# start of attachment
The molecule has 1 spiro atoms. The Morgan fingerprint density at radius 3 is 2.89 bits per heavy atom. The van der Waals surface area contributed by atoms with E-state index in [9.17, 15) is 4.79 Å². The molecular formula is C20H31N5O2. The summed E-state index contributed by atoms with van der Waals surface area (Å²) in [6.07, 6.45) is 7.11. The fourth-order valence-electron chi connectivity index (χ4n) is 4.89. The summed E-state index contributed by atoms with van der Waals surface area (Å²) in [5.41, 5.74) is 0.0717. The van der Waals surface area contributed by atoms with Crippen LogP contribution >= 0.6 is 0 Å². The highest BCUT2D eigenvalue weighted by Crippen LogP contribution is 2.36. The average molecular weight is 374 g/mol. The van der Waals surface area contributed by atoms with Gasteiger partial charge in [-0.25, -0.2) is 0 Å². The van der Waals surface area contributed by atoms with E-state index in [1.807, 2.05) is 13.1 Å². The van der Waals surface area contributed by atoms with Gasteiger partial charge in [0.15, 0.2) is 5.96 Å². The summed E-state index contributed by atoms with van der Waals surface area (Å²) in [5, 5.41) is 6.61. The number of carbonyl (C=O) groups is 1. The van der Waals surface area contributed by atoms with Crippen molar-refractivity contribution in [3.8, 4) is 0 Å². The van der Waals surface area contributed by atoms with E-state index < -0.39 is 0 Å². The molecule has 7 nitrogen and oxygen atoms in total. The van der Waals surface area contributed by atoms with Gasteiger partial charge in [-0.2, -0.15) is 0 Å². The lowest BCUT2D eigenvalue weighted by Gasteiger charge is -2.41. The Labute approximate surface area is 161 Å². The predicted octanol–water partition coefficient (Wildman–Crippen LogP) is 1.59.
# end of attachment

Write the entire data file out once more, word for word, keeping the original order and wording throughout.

The molecule has 1 spiro atoms. The Morgan fingerprint density at radius 3 is 2.89 bits per heavy atom. The van der Waals surface area contributed by atoms with E-state index in [9.17, 15) is 4.79 Å². The molecular formula is C20H31N5O2. The summed E-state index contributed by atoms with van der Waals surface area (Å²) in [6.07, 6.45) is 7.11. The fourth-order valence-electron chi connectivity index (χ4n) is 4.89. The summed E-state index contributed by atoms with van der Waals surface area (Å²) in [5.41, 5.74) is 0.0717. The van der Waals surface area contributed by atoms with Crippen LogP contribution >= 0.6 is 0 Å². The highest BCUT2D eigenvalue weighted by Crippen LogP contribution is 2.36. The average molecular weight is 374 g/mol. The van der Waals surface area contributed by atoms with Gasteiger partial charge in [-0.25, -0.2) is 0 Å². The van der Waals surface area contributed by atoms with E-state index in [1.807, 2.05) is 13.1 Å². The van der Waals surface area contributed by atoms with Gasteiger partial charge in [0.15, 0.2) is 5.96 Å². The summed E-state index contributed by atoms with van der Waals surface area (Å²) in [5, 5.41) is 6.61. The number of carbonyl (C=O) groups is 1. The van der Waals surface area contributed by atoms with Crippen molar-refractivity contribution in [3.8, 4) is 0 Å². The van der Waals surface area contributed by atoms with E-state index < -0.39 is 0 Å². The molecule has 7 nitrogen and oxygen atoms in total. The van der Waals surface area contributed by atoms with Gasteiger partial charge in [-0.2, -0.15) is 0 Å². The lowest BCUT2D eigenvalue weighted by Gasteiger charge is -2.41. The Labute approximate surface area is 161 Å². The predicted octanol–water partition coefficient (Wildman–Crippen LogP) is 1.59.